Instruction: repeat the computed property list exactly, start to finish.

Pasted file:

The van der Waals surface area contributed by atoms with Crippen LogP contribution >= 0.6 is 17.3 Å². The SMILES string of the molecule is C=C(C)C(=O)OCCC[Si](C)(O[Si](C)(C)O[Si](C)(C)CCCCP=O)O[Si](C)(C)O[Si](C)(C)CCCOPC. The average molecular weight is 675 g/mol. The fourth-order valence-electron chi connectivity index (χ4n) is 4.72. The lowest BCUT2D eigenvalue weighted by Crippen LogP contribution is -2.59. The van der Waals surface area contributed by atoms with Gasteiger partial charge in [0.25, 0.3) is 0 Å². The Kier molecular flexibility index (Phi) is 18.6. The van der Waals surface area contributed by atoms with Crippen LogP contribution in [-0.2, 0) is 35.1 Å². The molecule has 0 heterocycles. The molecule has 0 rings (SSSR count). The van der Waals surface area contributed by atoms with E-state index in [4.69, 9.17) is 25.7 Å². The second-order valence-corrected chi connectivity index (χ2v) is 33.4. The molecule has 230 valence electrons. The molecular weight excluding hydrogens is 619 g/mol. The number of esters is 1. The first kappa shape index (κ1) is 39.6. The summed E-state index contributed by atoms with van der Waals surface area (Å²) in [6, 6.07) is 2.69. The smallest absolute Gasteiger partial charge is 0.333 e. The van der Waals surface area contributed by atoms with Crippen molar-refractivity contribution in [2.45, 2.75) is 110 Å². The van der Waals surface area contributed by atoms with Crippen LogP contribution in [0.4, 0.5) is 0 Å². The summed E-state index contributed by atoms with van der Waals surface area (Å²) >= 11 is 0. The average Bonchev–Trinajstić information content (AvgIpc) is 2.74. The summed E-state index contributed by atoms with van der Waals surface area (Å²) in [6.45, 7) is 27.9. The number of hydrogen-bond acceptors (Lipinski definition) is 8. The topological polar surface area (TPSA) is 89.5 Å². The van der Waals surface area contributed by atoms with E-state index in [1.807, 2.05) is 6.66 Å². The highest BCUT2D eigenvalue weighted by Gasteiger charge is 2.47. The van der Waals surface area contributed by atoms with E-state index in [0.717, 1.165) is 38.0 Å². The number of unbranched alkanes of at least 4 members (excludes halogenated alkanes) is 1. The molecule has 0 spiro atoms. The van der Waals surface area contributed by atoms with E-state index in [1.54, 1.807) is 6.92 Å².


The van der Waals surface area contributed by atoms with Crippen LogP contribution >= 0.6 is 17.3 Å². The SMILES string of the molecule is C=C(C)C(=O)OCCC[Si](C)(O[Si](C)(C)O[Si](C)(C)CCCCP=O)O[Si](C)(C)O[Si](C)(C)CCCOPC. The average molecular weight is 675 g/mol. The fourth-order valence-electron chi connectivity index (χ4n) is 4.72. The lowest BCUT2D eigenvalue weighted by Crippen LogP contribution is -2.59. The van der Waals surface area contributed by atoms with Gasteiger partial charge in [0.25, 0.3) is 0 Å². The Kier molecular flexibility index (Phi) is 18.6. The van der Waals surface area contributed by atoms with Crippen LogP contribution in [-0.2, 0) is 35.1 Å². The molecule has 0 heterocycles. The molecule has 0 rings (SSSR count). The van der Waals surface area contributed by atoms with E-state index in [4.69, 9.17) is 25.7 Å². The second-order valence-corrected chi connectivity index (χ2v) is 33.4. The molecule has 230 valence electrons. The molecular weight excluding hydrogens is 619 g/mol. The number of esters is 1. The first kappa shape index (κ1) is 39.6. The summed E-state index contributed by atoms with van der Waals surface area (Å²) in [6, 6.07) is 2.69. The smallest absolute Gasteiger partial charge is 0.333 e. The van der Waals surface area contributed by atoms with Crippen molar-refractivity contribution in [2.45, 2.75) is 110 Å². The van der Waals surface area contributed by atoms with Crippen LogP contribution in [0.4, 0.5) is 0 Å². The summed E-state index contributed by atoms with van der Waals surface area (Å²) >= 11 is 0. The average Bonchev–Trinajstić information content (AvgIpc) is 2.74. The summed E-state index contributed by atoms with van der Waals surface area (Å²) in [6.45, 7) is 27.9. The number of hydrogen-bond acceptors (Lipinski definition) is 8. The topological polar surface area (TPSA) is 89.5 Å². The van der Waals surface area contributed by atoms with E-state index in [1.807, 2.05) is 6.66 Å². The highest BCUT2D eigenvalue weighted by Gasteiger charge is 2.47. The van der Waals surface area contributed by atoms with E-state index in [0.717, 1.165) is 38.0 Å². The number of unbranched alkanes of at least 4 members (excludes halogenated alkanes) is 1. The molecule has 0 spiro atoms. The van der Waals surface area contributed by atoms with E-state index in [1.54, 1.807) is 6.92 Å².